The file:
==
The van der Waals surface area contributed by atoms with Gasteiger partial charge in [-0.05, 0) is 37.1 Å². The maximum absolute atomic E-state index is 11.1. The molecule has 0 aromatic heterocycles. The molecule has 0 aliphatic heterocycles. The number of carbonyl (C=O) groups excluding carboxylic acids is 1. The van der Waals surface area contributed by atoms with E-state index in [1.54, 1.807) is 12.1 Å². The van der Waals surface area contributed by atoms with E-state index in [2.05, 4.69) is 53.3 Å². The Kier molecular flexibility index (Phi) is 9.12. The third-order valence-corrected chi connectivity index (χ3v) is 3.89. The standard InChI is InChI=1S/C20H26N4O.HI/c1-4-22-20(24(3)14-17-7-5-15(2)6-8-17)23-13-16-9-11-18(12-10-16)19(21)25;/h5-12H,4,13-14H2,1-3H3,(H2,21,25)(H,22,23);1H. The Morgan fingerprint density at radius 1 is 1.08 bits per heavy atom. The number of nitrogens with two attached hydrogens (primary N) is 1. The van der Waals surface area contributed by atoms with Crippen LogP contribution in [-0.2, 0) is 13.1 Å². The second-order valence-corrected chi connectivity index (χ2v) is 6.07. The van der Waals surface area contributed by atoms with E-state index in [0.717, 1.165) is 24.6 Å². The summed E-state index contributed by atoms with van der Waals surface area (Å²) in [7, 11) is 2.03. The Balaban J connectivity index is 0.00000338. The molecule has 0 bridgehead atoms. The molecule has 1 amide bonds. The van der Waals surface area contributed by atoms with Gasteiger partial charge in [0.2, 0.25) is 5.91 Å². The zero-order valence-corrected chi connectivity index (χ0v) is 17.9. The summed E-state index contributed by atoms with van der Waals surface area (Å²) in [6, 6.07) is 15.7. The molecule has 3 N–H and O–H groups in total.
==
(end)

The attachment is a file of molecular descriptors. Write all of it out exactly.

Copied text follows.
The van der Waals surface area contributed by atoms with Gasteiger partial charge in [-0.05, 0) is 37.1 Å². The maximum absolute atomic E-state index is 11.1. The molecule has 0 aromatic heterocycles. The molecule has 0 aliphatic heterocycles. The number of carbonyl (C=O) groups excluding carboxylic acids is 1. The van der Waals surface area contributed by atoms with E-state index in [1.54, 1.807) is 12.1 Å². The van der Waals surface area contributed by atoms with E-state index in [2.05, 4.69) is 53.3 Å². The Kier molecular flexibility index (Phi) is 9.12. The third-order valence-corrected chi connectivity index (χ3v) is 3.89. The standard InChI is InChI=1S/C20H26N4O.HI/c1-4-22-20(24(3)14-17-7-5-15(2)6-8-17)23-13-16-9-11-18(12-10-16)19(21)25;/h5-12H,4,13-14H2,1-3H3,(H2,21,25)(H,22,23);1H. The Morgan fingerprint density at radius 1 is 1.08 bits per heavy atom. The number of nitrogens with two attached hydrogens (primary N) is 1. The van der Waals surface area contributed by atoms with Crippen LogP contribution in [-0.2, 0) is 13.1 Å². The second-order valence-corrected chi connectivity index (χ2v) is 6.07. The van der Waals surface area contributed by atoms with E-state index in [0.717, 1.165) is 24.6 Å². The summed E-state index contributed by atoms with van der Waals surface area (Å²) in [7, 11) is 2.03. The Balaban J connectivity index is 0.00000338. The molecule has 0 bridgehead atoms. The molecule has 1 amide bonds. The van der Waals surface area contributed by atoms with Gasteiger partial charge in [0.2, 0.25) is 5.91 Å². The zero-order valence-corrected chi connectivity index (χ0v) is 17.9. The summed E-state index contributed by atoms with van der Waals surface area (Å²) in [6, 6.07) is 15.7. The molecule has 3 N–H and O–H groups in total.